Thursday, March 19, 2015

Had To Start With The Big Valve.

   After yet another trip to the Big City, I have returned with the new generator end that arrived from the factory in Texas, along with a few more odds and ends. There had been a list in my head of things over the years concerning the pelton-wheel that I planned to do if it was ever down for any period of time. Little improvements, and maintenance issues here and there, that just needed some time with the water turned off to accomplish. 
The past several weeks broken down like I've been has been a perfect opportunity. Only thing was, I couldn't shut the water off completely. There has been an issue with the main valve leaking, which has been getting progressively worse over the past few seasons, and really makes it difficult to work on. So I ordered a replacement, which I picked up the other day with the generator.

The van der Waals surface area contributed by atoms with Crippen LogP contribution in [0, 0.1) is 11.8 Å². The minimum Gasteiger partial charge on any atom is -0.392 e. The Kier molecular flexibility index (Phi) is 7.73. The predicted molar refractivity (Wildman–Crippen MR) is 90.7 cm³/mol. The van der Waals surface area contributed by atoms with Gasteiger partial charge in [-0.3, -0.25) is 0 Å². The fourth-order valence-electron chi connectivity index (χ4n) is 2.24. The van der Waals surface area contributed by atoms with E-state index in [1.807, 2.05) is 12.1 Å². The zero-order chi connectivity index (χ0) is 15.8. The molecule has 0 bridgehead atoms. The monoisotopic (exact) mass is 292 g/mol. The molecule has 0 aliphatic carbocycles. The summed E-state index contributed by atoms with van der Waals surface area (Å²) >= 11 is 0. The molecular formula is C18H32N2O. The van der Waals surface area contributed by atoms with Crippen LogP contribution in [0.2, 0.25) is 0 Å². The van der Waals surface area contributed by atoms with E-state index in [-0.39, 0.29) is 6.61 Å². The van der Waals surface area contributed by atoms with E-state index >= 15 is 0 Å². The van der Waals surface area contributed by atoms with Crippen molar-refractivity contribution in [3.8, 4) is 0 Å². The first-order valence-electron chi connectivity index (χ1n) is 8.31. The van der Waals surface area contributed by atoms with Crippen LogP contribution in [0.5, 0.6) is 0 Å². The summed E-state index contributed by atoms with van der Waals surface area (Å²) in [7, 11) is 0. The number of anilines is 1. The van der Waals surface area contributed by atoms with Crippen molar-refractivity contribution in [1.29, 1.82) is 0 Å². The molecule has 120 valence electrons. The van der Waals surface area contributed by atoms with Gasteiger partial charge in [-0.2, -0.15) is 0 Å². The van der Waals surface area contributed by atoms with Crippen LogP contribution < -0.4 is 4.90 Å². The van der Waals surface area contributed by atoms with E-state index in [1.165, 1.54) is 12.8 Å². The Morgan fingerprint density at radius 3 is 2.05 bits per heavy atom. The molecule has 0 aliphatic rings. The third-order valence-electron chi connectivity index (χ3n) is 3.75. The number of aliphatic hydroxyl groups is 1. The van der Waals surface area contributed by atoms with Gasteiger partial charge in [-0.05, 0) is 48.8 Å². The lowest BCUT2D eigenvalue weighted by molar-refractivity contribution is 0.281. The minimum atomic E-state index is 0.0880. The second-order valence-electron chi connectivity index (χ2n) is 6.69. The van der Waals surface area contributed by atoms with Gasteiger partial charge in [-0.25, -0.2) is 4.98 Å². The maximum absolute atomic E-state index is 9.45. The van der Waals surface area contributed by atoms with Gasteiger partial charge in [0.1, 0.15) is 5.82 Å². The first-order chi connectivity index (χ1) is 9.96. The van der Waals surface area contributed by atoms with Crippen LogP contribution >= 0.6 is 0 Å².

First thing yesterday I tore up the mountain on the Honda, hiked down into the intake pond and dropped the gate valve in the pond, it doesn't seal completely, so I disconnected the penstock a few feet below to keep the dribble of water running down the line and pouring out on my feet while I'm trying to change out the main high-pressure valve located down at the pelton-wheel. The 580 meter (1900 ft) penstock drained out in about a half hour, and I got out the heavy duty socket and ratchet, supporting the pipe on a couple jacks.

 Here be the offending, 6" high-pressure valve. Its a gear actuated butterfly that no matter how fast you crank on the wheel, it closes very slowly so you don't blow something up. 
But as it is, no matter how hard you close it, it doesn't stop the water.